In recent decades, scanning probe microscopy (SPM)-based techniques have become effective means to investigate the electrical properties of individual quantum structures, which can provide non-averaged quantum properties [17, 18]. For example, conductive atomic force microscopy (CAFM) enables us to investigate the conductive properties of individual quantum structures [19–21], while scanning Kelvin microscopy (SKM)  and scanning capacitance microscopy (SCM)  are valuable tools for measuring the surface potential and carrier density distributions of individual quantum structures. These techniques have already been performed to study the electrical properties of individual quantum dots [24–31], but the electrical property studies on individual QRs are still lacking. Up to now, there are only a few papers reported about the QRs' conductance distributions [32, 33]. To gain further insight into the QRs' electrical properties as well as the intrinsic mechanisms, herein SKM is employed to investigate the surface potential distributions of individual GeSi QRs. Ring-shaped surface potential distributions of GeSi QRs are obtained, for the first time to our knowledge. By combining with the results obtained by CAFM and SCM, the correlations between the surface potential, conductance, and carrier density distributions are revealed, and a possible explanation for the QRs' conductance distribution is suggested.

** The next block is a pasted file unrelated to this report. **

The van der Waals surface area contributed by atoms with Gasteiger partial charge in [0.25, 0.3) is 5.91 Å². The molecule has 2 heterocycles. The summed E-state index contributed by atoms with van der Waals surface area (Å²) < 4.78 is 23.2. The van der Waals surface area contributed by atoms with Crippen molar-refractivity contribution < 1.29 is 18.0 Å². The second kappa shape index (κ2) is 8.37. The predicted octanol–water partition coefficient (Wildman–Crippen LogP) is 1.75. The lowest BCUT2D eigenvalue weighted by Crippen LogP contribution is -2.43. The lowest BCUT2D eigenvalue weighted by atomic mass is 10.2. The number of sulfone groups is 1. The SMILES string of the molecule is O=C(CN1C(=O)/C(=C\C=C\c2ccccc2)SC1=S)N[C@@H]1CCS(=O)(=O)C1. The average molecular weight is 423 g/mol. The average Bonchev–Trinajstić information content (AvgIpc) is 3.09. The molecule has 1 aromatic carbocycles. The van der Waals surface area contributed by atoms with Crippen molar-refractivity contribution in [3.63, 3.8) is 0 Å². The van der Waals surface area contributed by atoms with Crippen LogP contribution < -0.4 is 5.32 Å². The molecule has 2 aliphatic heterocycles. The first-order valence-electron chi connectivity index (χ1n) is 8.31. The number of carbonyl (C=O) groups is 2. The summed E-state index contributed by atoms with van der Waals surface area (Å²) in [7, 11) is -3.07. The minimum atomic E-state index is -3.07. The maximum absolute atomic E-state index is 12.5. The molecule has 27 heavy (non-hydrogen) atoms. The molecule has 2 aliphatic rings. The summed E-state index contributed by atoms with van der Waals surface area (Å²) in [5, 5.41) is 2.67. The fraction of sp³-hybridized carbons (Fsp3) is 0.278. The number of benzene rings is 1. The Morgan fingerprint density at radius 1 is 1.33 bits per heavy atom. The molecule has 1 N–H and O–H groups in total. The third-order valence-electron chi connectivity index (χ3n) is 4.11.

The GeSi QRs studied here were grown on a p-type Si(001) wafer (1 ~ 10 Ω cm) in a solid source molecular beam epitaxy (Riber EVA-32, France) system . First, a 64-nm-thick Si buffer layer was deposited on the wafer at 640°C, followed by a 2.5-nm-thick Ge layer depositing at the same temperature. Then, a 3.2-nm-thick Si cap layer was deposited at the same temperature of 640°C to form GeSi QRs. The growth details as well as the formation mechanism of the QRs were discussed in our previous paper .